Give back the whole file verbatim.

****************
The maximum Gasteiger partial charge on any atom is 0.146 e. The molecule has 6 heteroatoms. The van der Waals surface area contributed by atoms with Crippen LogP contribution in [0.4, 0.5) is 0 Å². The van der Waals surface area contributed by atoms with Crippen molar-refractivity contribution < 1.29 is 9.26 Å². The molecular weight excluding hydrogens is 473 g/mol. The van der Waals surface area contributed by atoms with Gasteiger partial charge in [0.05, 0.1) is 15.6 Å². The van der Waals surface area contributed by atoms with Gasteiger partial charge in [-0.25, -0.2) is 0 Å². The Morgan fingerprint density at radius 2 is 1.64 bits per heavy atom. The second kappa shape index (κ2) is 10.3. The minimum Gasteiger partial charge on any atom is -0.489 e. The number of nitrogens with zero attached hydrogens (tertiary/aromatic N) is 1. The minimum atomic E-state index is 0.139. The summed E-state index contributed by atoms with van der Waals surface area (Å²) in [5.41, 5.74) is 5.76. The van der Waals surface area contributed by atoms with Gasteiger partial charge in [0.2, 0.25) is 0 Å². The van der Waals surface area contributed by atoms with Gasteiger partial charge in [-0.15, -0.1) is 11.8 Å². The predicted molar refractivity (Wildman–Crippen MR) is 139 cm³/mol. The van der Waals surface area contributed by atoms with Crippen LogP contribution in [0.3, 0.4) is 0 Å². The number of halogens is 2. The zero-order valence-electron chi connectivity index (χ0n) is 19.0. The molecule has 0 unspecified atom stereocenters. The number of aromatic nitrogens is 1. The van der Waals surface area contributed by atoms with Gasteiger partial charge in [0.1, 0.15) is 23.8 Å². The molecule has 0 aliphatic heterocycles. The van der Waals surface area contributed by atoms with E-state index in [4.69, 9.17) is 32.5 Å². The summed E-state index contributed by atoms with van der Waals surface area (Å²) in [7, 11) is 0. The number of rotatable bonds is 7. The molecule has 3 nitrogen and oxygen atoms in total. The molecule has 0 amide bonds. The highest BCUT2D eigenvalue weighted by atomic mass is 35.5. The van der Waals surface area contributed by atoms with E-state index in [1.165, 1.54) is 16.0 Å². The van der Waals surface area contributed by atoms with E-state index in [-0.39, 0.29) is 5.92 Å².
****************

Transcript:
The maximum Gasteiger partial charge on any atom is 0.146 e. The molecule has 6 heteroatoms. The van der Waals surface area contributed by atoms with Crippen LogP contribution in [0.4, 0.5) is 0 Å². The van der Waals surface area contributed by atoms with Crippen molar-refractivity contribution < 1.29 is 9.26 Å². The molecular weight excluding hydrogens is 473 g/mol. The van der Waals surface area contributed by atoms with Gasteiger partial charge in [0.05, 0.1) is 15.6 Å². The van der Waals surface area contributed by atoms with Gasteiger partial charge in [-0.25, -0.2) is 0 Å². The Morgan fingerprint density at radius 2 is 1.64 bits per heavy atom. The second kappa shape index (κ2) is 10.3. The minimum Gasteiger partial charge on any atom is -0.489 e. The number of nitrogens with zero attached hydrogens (tertiary/aromatic N) is 1. The minimum atomic E-state index is 0.139. The summed E-state index contributed by atoms with van der Waals surface area (Å²) in [5.41, 5.74) is 5.76. The van der Waals surface area contributed by atoms with Gasteiger partial charge in [0.2, 0.25) is 0 Å². The van der Waals surface area contributed by atoms with Gasteiger partial charge in [-0.15, -0.1) is 11.8 Å². The predicted molar refractivity (Wildman–Crippen MR) is 139 cm³/mol. The van der Waals surface area contributed by atoms with Crippen LogP contribution in [0.3, 0.4) is 0 Å². The number of halogens is 2. The zero-order valence-electron chi connectivity index (χ0n) is 19.0. The molecule has 0 unspecified atom stereocenters. The number of aromatic nitrogens is 1. The van der Waals surface area contributed by atoms with Gasteiger partial charge in [0.1, 0.15) is 23.8 Å². The molecule has 0 aliphatic heterocycles. The van der Waals surface area contributed by atoms with E-state index in [4.69, 9.17) is 32.5 Å². The summed E-state index contributed by atoms with van der Waals surface area (Å²) in [7, 11) is 0. The number of rotatable bonds is 7. The molecule has 3 nitrogen and oxygen atoms in total. The molecule has 0 amide bonds. The highest BCUT2D eigenvalue weighted by atomic mass is 35.5. The van der Waals surface area contributed by atoms with E-state index in [1.165, 1.54) is 16.0 Å². The van der Waals surface area contributed by atoms with E-state index in [-0.39, 0.29) is 5.92 Å².